Italian prosecutors have placed former Prime Minister Giuseppe Conte under investigation for mishandling the outbreak of the COVID-19 pandemic in early 2020, three sources with direct knowledge of the matter said on Thursday.
The sources said a total of 19 suspects included former health minister Roberto Speranza, Attilio Fontana, the governor of the Lombardy region, and officials and officials from Italian national and regional public health bodies.
Prosecutors in the northern city of Bergamo, the epicenter of the deadly outbreak of COVID-19 that began in February 2020, issued a statement late Wednesday saying they had completed their investigation against 17 suspects, without naming them.
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The sources said he cited the 17 people in the statement because documents related to the former prime minister and former health minister had been transferred to a different court dealing with government data under Italian law.
The crimes alleged in the concluding act of the investigation by Bergamo prosecutors are multiple murders, criminality in an epidemic and refusal to perform official functions.
The investigation conducted by the Public Prosecutor’s Office in Bergamo essentially deals with two issues.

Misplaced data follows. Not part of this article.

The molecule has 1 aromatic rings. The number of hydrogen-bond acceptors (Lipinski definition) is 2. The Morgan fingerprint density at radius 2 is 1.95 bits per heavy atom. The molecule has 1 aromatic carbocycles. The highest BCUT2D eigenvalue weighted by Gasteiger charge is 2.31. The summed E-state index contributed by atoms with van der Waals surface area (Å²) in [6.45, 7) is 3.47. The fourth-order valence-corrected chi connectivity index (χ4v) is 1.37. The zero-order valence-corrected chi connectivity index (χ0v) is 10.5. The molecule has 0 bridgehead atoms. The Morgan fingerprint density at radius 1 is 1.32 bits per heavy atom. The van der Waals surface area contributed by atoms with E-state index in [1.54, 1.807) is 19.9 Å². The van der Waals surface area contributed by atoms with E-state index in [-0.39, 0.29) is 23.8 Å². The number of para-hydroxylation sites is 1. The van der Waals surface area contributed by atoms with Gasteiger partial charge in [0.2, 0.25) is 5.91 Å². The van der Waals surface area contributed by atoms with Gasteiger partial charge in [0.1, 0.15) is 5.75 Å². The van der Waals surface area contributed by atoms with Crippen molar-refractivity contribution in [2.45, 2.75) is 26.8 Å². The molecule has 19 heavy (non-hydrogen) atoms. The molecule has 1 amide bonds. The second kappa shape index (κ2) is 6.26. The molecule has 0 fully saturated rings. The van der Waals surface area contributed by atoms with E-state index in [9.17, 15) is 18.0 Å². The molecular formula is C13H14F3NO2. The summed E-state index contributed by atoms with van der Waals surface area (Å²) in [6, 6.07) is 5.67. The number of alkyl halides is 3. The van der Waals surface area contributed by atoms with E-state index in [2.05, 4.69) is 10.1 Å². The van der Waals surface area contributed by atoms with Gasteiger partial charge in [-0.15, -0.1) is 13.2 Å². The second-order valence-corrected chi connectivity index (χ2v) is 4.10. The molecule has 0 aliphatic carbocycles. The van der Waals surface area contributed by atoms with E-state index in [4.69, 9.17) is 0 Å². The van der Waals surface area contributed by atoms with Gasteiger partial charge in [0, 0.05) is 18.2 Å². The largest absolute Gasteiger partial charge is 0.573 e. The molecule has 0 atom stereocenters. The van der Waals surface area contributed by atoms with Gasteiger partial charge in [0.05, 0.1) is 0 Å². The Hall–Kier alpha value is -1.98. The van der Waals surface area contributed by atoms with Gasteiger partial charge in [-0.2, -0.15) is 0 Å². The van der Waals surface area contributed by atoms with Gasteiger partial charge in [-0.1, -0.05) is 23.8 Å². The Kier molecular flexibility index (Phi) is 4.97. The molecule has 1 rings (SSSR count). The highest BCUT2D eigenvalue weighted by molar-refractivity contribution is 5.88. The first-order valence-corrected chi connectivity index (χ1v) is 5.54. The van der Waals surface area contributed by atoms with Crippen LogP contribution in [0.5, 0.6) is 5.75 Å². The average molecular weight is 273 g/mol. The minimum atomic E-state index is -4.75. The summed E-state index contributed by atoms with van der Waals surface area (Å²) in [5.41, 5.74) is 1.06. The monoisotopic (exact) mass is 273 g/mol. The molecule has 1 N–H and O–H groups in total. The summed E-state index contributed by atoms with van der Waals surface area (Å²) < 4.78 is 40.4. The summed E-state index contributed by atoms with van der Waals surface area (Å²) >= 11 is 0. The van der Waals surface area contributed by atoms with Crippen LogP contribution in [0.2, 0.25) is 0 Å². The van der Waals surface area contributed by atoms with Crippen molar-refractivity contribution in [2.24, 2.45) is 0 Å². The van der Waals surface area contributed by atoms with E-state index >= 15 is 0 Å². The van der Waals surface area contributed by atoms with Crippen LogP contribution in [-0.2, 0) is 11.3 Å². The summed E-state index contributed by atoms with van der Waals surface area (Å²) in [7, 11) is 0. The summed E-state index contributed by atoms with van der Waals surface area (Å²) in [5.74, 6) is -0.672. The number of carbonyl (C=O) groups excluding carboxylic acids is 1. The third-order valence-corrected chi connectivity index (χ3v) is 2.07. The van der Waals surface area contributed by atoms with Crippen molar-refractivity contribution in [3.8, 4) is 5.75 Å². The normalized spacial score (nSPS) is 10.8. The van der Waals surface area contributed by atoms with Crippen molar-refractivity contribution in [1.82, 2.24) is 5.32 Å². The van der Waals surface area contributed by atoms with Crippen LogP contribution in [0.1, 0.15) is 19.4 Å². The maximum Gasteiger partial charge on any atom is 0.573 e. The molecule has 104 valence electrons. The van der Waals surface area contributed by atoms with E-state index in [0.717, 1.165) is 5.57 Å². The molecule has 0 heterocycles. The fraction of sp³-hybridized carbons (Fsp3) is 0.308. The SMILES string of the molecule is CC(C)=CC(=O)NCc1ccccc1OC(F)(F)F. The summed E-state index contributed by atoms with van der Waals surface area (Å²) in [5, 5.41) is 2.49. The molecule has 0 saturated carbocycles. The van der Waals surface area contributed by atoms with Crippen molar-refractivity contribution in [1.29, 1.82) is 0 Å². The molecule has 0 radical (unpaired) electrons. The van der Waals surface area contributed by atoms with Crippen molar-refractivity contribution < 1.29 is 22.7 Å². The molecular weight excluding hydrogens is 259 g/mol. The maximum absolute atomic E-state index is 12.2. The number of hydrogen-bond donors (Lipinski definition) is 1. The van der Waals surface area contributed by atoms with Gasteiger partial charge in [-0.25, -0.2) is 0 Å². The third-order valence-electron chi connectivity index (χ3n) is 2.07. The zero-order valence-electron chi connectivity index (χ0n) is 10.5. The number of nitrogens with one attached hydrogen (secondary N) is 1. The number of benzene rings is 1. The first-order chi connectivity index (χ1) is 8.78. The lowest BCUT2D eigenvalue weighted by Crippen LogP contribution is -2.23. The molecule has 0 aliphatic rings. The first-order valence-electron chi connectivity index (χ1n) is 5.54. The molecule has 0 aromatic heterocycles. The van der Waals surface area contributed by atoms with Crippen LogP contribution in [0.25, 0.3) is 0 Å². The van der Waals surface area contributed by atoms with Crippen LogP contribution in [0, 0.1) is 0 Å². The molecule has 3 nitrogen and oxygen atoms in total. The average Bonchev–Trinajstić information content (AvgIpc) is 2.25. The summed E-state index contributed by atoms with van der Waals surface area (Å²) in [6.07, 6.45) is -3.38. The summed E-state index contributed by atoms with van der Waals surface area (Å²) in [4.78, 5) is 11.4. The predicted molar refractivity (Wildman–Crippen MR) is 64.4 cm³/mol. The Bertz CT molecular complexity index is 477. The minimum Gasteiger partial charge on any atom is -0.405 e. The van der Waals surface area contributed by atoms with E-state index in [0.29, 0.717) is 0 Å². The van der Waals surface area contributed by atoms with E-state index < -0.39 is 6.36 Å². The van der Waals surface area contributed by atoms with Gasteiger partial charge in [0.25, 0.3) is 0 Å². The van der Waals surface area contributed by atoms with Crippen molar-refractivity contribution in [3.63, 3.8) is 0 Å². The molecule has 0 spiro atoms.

The first reason was that the badly affected small towns around Bergamo were not locked down earlier in the outbreak, when infections were rising rapidly.
The second aspect relates to the fact that Italy’s pandemic plan had not been updated since 2006.
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Conte, who was prime minister from 2018 to 2021 and now leads the opposition 5-Star movement, said he would cooperate with prosecutors.
“I face the country with calmness, having acted with the greatest commitment during one of the most difficult moments experienced by our republic,” Conte said.
Speranza, who represents the opposition Democratic Party (PD) in parliament, said he had acted in the best interests of the country and prepared to commit himself.
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Iacopo Pensa, a lawyer for Lombardy President Fontana, said his client had been questioned as a witness and should not have been kept under investigation.
Fontana told a radio station on Thursday, “It’s a shame that a man initially heard as a witness, found out from newspapers that he’s under investigation, it’s a shame.”
In an emailed statement the family association of COVID victims said the dead paid the price for institutional incompetence and inefficiency.
“To this day, the history of the Bergamo and Lombardy massacres is being rewritten … Italy has forgotten what happened in the spring of 2020, not because of Covid but because of precise decisions or lack of decisions,” he said.
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